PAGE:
The book is excellent. The format and information are easy to follow and understand. There is a huge selection of recipes that include recipes for the standard attachments that come with most mixers and the sold separately attachments. (When we purchased our mixer we mailed in for the free ice cream maker attachment.) There are few pictures in the book and while the pictures are wonderful to look at they are located in sections a few pages at a time and not scattered throughout the book near the recipe depicted. I personally prefer cookbooks with lots of color photos with instructional photos, guess that is why I like these blogs so much. Since stand mixers are not all the same brand and are not all set up with the same speed controls this book explains the difference and how to calibrate the recipes to your machine. As a note - the recipes are set up for the KitchenAid mixer. But if you have another brand it is still a very usable book.
Sunday, November 2, 2008
Cranberry Cherry Crumble
1- 1/2 cups quick-cooking oats
1 cup packed brown sugar
1/2 cup all-purpose flour
1/3 cup cold butter or margarine
2 cups fresh or frozen cranberries, thawed (I use fresh)
3/4 cup sugar
2 Tbs cornstarch
1 can (21 ounces) cherry pie filling
vanilla ice cream
In a bowl, combine oats, brown sugar and flour. Cut in butter until crumbly. Set aside. Combine cherry pie filling, cornstarch and sugar. Stir until cornstarch and sugar is blended into pie filling. Cover with crumble. Bake at 350° for 35-40 minutes or until golden brown and filling is hot. Serve warm with quality ice cream.
Hoby with his "Huntin' Dawg" - Boswell.
Saturday, November 1, 2008
The Siamese decided I should get up earlier than I was planning so I shut the bedroom door and left them with a toy mouse in the hall.
There are several farmer's markets around San Antonio and I found two that were close by. When I arrived there were about eight vendors. Small market compared to the ones I was used to. I lived in Boston for the summer of 1988 while I was doing my internship with the National Park Service. I was treated to the best market in the states - Hay Market! There I could purchase a pound of tomatoes for 50 cents, celery for 25 cents, potatoes, radishes, apples.... just DON'T TOUCH THE PRODUCE!!!! If you touched the produce to give it a little squeeze the vendors would begin to yell at you. The procedure was to inquire and let them pick it out and bag it.
I was also used to the markets in Sacramento. You could walk for hours and not see all of it. It was plentiful and cheap. So eight vendors in a city park was a bit of a let down. Still the idea of local grown produce was exciting.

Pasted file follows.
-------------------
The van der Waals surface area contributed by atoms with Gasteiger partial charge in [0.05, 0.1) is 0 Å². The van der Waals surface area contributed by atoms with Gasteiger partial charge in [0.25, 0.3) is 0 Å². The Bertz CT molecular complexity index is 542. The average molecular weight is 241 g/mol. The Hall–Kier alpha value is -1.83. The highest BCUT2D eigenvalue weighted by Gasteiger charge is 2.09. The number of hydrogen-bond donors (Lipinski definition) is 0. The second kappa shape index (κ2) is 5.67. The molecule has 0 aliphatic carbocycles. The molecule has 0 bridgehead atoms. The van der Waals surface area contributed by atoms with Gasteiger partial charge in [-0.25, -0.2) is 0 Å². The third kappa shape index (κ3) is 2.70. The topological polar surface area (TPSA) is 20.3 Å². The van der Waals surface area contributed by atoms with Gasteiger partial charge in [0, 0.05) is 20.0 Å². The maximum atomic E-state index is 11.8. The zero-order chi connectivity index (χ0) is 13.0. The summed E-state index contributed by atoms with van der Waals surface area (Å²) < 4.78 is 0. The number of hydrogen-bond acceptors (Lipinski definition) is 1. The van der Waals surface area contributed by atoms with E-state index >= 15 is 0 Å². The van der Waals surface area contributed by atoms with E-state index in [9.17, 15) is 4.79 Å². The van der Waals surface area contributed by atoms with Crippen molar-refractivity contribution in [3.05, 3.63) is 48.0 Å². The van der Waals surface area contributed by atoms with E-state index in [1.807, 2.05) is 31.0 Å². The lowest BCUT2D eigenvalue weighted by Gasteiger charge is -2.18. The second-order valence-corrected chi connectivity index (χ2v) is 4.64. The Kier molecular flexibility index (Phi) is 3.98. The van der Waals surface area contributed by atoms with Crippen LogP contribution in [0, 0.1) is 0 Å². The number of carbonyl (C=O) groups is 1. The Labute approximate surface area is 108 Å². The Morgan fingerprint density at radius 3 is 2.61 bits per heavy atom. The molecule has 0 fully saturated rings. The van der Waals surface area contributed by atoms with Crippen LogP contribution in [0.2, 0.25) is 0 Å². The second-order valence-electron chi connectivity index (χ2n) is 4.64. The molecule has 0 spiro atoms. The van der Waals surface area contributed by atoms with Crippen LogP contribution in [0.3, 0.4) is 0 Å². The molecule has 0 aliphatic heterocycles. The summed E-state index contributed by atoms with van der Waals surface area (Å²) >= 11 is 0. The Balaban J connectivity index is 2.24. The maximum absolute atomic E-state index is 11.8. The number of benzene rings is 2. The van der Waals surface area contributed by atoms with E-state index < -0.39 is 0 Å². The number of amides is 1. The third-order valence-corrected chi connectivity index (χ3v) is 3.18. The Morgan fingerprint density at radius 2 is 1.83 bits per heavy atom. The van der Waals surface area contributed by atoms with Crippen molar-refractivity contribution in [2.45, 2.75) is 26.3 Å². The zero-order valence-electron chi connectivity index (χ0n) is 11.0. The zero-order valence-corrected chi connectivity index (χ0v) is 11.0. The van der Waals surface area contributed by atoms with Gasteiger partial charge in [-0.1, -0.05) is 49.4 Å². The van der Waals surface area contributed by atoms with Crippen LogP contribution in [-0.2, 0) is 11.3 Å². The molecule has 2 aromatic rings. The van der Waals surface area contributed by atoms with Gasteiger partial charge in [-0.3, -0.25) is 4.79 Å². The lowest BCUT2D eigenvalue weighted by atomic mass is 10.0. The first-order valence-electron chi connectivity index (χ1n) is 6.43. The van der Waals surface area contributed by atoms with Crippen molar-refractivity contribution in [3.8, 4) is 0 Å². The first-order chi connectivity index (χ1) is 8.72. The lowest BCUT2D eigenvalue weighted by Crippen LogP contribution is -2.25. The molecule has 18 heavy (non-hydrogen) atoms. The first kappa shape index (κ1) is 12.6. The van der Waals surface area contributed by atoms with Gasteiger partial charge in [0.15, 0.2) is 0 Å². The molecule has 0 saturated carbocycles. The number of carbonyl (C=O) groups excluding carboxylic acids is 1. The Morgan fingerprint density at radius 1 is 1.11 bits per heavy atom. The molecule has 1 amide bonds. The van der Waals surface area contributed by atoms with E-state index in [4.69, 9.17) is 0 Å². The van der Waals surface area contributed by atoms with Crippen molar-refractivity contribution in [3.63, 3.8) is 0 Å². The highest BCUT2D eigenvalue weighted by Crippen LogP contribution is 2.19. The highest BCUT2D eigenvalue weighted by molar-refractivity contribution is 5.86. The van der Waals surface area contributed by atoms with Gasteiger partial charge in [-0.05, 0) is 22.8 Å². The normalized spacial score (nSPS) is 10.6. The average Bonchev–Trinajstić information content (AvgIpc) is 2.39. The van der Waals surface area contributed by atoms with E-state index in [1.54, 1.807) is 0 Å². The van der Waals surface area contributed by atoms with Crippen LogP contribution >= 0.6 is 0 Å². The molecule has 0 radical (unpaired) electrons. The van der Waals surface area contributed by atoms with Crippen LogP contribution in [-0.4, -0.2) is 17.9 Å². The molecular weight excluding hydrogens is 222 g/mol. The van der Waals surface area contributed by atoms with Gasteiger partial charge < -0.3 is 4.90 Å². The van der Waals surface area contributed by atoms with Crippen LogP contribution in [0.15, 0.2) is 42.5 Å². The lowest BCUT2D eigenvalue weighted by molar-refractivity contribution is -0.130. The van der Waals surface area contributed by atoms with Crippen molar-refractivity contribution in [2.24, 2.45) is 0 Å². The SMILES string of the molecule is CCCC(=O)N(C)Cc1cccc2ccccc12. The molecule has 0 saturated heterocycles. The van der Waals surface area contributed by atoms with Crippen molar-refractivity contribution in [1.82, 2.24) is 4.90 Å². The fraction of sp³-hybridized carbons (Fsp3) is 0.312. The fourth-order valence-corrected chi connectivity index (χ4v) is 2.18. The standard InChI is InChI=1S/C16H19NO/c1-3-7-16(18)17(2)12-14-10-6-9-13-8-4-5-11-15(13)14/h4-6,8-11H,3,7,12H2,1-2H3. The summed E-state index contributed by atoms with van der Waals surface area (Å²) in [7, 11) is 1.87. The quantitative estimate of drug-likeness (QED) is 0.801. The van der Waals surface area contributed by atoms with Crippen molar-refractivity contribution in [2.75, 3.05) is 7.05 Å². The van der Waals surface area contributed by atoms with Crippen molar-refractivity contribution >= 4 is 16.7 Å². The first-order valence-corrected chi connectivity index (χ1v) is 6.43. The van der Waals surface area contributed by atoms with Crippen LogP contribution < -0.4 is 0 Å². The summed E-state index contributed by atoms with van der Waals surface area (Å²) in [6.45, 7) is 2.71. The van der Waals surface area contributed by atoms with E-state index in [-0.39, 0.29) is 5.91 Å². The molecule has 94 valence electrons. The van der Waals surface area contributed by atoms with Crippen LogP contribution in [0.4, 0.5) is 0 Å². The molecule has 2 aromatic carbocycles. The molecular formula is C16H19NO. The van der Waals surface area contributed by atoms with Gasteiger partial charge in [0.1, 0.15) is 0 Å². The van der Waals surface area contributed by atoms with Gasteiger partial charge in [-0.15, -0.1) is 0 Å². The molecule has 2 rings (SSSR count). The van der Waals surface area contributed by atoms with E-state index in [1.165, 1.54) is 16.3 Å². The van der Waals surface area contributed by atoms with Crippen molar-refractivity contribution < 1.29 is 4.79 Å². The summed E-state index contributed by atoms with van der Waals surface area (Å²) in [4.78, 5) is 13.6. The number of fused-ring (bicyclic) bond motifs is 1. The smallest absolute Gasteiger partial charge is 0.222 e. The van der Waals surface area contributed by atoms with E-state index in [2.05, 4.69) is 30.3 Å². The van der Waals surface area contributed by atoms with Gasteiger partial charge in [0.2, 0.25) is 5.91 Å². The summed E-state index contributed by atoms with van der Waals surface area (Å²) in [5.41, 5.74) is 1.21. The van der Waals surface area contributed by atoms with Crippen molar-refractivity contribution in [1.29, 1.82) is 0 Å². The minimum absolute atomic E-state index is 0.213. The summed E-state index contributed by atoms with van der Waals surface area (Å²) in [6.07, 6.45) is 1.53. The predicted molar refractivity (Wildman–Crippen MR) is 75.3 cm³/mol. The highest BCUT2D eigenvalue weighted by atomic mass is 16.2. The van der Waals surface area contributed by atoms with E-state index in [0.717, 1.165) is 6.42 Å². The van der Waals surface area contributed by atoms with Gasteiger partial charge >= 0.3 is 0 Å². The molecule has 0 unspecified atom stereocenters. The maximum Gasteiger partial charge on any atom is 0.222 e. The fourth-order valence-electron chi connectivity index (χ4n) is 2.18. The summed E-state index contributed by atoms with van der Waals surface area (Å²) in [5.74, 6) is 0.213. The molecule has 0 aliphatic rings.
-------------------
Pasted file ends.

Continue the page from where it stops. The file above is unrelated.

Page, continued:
At the first vendor my eye was caught by some Anaheim Chilis. I lived in New Mexico and these were sold by the bushel and roasted on the side of the road. In New Mexico if you didn't sweat while you ate - the food wasn't any good. So I purchased a small basket for $3.
The second vendor had potted herbs. The basil stood tall and I thought of the herbs I gave my husband as a wedding present. Each herb had a meaning that I attributed to our life together. The pot of herbs, particularly the basil had been hit hard by the panini sandwiches we kept making with our new panini grill. I bought two plants for $3 each.
Next vendor had okra. Texas okra and dreams of it fried in cornmeal flashed before me. I got a basket for $2.
Jalapenos are a staple in Texas food. But since I am a new bride and expected to bring a dish to the new in-laws for Thanksgiving I decided to try out a recipe on my husband for his approval. I got a basket of Jalapenos and wondered if I got enough. If he got his limit on birds this morning he would want jalapenos and bacon for them.
Oh and some grape tomatoes for salad - $3 - same as the store, but fresh from a Texas garden and not shipped in from who knows where.
After listing his ingredients he confessed to bagging his limit and that he was bringing home dad's limit too. So I got bacon too.
Now, we are both good cooks. Not only are we good cooks we love to cook together. Our first date was to the grocery store where we purchased rib eye steaks and king crab legs. What a wonderful first date that was. We cooked together - well, he cooked in my kitchen. He wouldn't let me do a thing. It was wonderful.
2 large cans whole peeled tomatoes
1 medium onion
1 bunch of cilantro
6 jalapenos - 3 should be seeded
garlic powder or cloves of garlic to taste
salt & pepper
Process tomatoes, onion, jalapenos, cilantro and garlic in food processor. Place in a large sauce pan. Add salt and pepper and heat over medium heat stirring occasionally until heated. Remove from heat and allow to cool. Serve with chips. Keep refrigerated.
Well since my blog is called Cooking with Siamese I guess I should have something about cooking with the Siamese. When you are owned by a Siamese you don't do anything alone. We are owned by three Siamese. So while writing this blog I have the old man "Pong" sitting next to me. "Lord Boswell" is sitting on the back of the sofa checking for typos and "Song" is prowling around the sofa like a shark.
Hoby took his bag of birds to the patio. It was such a nice day that Boswell went out with him. Truth is that Boswell always goes out when the door is opened. But Hoby and Boswell cleaned birds together.
Saturday, October 11, 2008
1 Bottle Ranch salad dressing
1 1/2 tsp worcestershire sauce
2 tsp garlic, minced
1/2 tsp oregano
1/4 tsp fresh minced basil
4 5 ounce boneless skinless chicken breast
1 bottle KC Masterpiece Sweet and Spicy BBQ Sauce
salt and pepper
1/2 head iceberg lettuce, 1/8" strips
1/2 head romaine lettuce, 1/8" strips
12 large basil leaves, 1/8 strips
1 large jicama, 1/4"x1/4"x3/4" sticks
2 cups monterey jack cheese, shredded
1 can black beans, drained and rinsed
1 can sweet white corn kernals, drained and rinsed
3 Tbs cilantro, chopped
2 lbs Roma tomato, chopped
1/4 cup green onion, thinly sliced
In a frying pan, fry tortilla strips until crispy. Drain on a paper towel and set aside.
Salt and pepper the chicken breasts. Cover with BBQ sauce. Bake in the oven until done. Dice chicken into 1/4" cubes. Place in a bowl with remaining BBQ sauce.
Prepare salad ingredients as described above. Toss with salad dressing. Place on a large platter. Cover with Tortilla strips and top with the BBQ chicken.